CONTENT WARNING: This post contains a depiction of graphic violence.
The Royal Palace
1 Palace Square
6 February 2024
7:04 PM Tavari Mainland Time (UTC -8:00)
“Good evening, Tevri.” The Emperor smiled warmly at the Marshall posted at the door of the state apartments, clad in that elegant, silver-trimmed, midnight purple dress uniform that denoted the Royal Honour Guard of the Royal Tavari Marshalls. The soldier dutifully opened the door as the monarch approached, just as he always did, in a perfect fluid motion so tastefully executed that Otan almost didn’t notice that the Marshall did not reply.
That was unusual.
Still, it wasn’t as though Tevri were required to answer. Otan hadn’t issued him an order. Perhaps Tevri was not actually having a good evening. He was an orc too, after all. Otan didn’t make anything of it.
“Good evening, Mantova.” The Marshall on the other side of the door nodded to him, but she didn’t answer either. She remained standing ramrod straight, jaw firmly shut, eyes looking straight ahead—as if the Emperor were not even there.
“Good evening, Emperor.” At the other end of the room, another Marshall seemed to pick up on the awkwardness. One didn’t typically speak to the Emperor before he spoke to you, and this was a Marshall that Otan didn’t recognize. That wasn’t unusual—duty postings changed all the time—but there was clearly something going on.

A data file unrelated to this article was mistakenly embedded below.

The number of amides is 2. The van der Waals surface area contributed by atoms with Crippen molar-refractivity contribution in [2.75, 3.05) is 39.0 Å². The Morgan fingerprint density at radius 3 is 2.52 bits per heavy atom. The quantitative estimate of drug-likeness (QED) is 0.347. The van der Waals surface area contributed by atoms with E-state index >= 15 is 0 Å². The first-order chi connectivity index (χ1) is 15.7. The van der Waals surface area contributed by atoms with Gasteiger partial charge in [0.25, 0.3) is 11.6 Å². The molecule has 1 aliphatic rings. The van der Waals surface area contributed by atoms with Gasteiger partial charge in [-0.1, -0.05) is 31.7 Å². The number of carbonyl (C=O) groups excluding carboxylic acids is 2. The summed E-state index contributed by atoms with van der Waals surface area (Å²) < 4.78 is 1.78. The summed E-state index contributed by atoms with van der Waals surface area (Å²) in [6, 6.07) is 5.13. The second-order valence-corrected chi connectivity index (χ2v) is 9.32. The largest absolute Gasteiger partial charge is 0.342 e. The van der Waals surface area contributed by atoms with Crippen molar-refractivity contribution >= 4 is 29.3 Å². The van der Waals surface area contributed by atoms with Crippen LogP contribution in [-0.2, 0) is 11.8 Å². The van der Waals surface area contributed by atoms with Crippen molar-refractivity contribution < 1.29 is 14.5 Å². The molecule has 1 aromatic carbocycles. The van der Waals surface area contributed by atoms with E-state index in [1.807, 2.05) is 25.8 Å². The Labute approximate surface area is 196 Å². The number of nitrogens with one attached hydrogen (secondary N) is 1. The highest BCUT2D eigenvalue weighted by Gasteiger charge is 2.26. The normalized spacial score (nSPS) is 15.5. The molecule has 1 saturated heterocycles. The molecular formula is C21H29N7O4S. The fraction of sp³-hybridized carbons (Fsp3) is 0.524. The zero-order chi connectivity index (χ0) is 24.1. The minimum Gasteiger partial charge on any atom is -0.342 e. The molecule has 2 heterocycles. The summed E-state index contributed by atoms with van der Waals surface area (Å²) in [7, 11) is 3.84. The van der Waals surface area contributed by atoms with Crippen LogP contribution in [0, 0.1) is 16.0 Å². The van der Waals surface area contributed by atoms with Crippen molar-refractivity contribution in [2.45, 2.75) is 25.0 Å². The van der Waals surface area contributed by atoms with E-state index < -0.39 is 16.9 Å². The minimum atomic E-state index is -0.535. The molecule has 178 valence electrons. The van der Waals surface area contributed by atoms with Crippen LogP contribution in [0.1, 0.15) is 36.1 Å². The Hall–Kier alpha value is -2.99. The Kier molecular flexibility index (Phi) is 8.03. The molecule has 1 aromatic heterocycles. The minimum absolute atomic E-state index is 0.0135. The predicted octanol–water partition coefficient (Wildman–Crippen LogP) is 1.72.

“Good evening, soldier.” The Emperor warmly greeted the new Marshall, who was waiting at the door to his bedroom. There were still a few memos Otan wanted to catch up on, so rather than his bedroom, Otan made his way toward his private study. Strangest of all was the fact that there wasn’t a Marshall posted at the door to his study but a black-suited palace valet, a member of the civilian support staff. The Monarch was typically attended to by the Honour Guard in the state apartments, with the civilian staff posted elsewhere in the palace. But the valet, Otan recalled as he got a closer look at him, was one of the ones assigned to the staff of the Shrinemaster of the Royal Shrines. Which was to say, the King Emeritus.
Otan had been hoping this could wait until tomorrow.
“Good evening, father,” Otan called out before even seeing him. Leave it to the King Emeritus to waltz into the monarch’s private study as if he owned the place.
“Good evening, my son.” Zaram Nuvo Šolosar’s voice was unusually quiet.
Otan sighed. “I know why you’re here, let’s just get it over with. I’m sure you’re not happy with-”
The former King Zaram V walked out of the royal study with skin the approximate colour and pallor of dead grass and a mouth that was a thin, straight line. It was as though he had aged twenty years in the past day. Apparently he hadn’t been looking forward to this either.